Starring: Tony Roberts, Tess Harper, Meg Ryan
LISA – “I hear you bought yourself a haunted house, John.”
JOHN – “I just bought the house, not the ghost.”
(Note – This review is based on the Sanctuary Region 2, 3D version of the film (pictured on the right), so any references to the 3D effects may not necessarily apply to the version you watch. The film is also available in a 2D version, which inevitably affects how entertaining the film is. That said, on with the review.)
Put quite simply, had Amityville 3D not been in 3D it would be quite the stinker. As it is however, it’s actually quite entertaining to watch and some of the scenes of sheer tedium (including the frankly overly-repetitive discussions on whether or not the house is evil) aren’t quite as boring due to the distraction of the 3D effect.
3D aside, this third instalment in the Amityville series is a pretty run-of-the-mill, scare-free ghost story which makes little or no sense and never really makes you care for the actors. Indeed, most of the film will be taken up by you either saying how good or bad the last 3D bit was or, if you’re watching the 2D version, guessing which bits would have been in 3D (answer: all of them).
The plot isn’t too different from that of the original film. A couple of fake psychics are kicked out of the old Amityville house by John Baxter (a paranormal scam investigator) for trying to trick people into thinking they can contact their dead relatives. This leaves the house empty for Baxter to buy it and move in. Naturally, strange goings-on then begin to happen to everyone around Baxter (including his ex-wife and daughter), but he’s not having any of it and he’s determined to move in. Cue numerous people entering the house on their own and meeting grisly deaths.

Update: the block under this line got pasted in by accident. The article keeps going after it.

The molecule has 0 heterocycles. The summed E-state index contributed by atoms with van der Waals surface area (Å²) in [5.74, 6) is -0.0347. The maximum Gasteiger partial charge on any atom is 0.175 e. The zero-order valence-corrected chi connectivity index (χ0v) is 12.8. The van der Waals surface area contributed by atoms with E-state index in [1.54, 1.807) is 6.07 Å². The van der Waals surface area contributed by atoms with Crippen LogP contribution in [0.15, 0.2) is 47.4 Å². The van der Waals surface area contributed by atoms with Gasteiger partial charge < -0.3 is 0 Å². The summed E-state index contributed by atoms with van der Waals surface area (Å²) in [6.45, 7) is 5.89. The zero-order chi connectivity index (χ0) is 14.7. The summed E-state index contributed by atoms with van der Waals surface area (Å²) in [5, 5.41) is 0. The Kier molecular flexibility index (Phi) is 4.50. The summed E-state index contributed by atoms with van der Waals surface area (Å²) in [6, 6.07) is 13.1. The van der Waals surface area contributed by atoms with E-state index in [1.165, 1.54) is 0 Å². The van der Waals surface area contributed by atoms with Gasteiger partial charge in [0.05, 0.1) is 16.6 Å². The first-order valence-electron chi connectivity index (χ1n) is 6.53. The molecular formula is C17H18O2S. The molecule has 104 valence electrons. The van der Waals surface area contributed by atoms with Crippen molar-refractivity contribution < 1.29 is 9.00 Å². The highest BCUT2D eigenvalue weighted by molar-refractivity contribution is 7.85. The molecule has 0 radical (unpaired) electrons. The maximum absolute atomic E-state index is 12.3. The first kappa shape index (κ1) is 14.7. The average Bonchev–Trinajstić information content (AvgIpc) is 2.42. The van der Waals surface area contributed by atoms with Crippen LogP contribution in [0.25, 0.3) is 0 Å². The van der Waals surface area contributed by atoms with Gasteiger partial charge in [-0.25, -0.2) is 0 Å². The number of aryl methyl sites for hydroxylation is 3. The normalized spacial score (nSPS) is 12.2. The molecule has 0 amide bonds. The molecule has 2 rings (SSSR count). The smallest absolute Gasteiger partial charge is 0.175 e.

There are, quite simply, no scares to be had whatsoever in Amityville 3D. Some of you watching in 3D may jump ever so slightly the first time a fly comes towards you, but after that it’s pretty ineffective.
There aren’t too many deaths here either, yet what’s there is reasonably inventive. “Death By Flies” is quite good if a little confusing (how can flies kill you?) and “Death By Accidentally Setting Your Car On Fire” is pleasing to watch, but the real star is easily “Death By Getting Pulled Into A Hole In The Floor Of The Basement By A Random Monster”.
The 3D technique used here is the classic “red and blue glasses” effort. Of course, this means it’s not true 3D and instead the actors still look 2D, albeit on different 3D planes. It looks a bit like there are cardboard cut-outs walking about in a pop-up book. It’s still pretty cool looking, though the closer things get to you the poorer the effect becomes. Its ironic that the most effective examples of the 3D effect are scenes where very little is happening other than dialogue.
If you can get a hold of the 3D version of Amityville 3D, it’s highly recommended if only for the cheesy fun you get watching it with the full 3D effect. However, if all you can get is the 2D version, do not under any circumstances expect anything approaching a decent film. The characters are flat and dull, the scares are almost non-existent and the effects are poor at best. In 3D though, it’s enough of a distraction to prove enjoyable.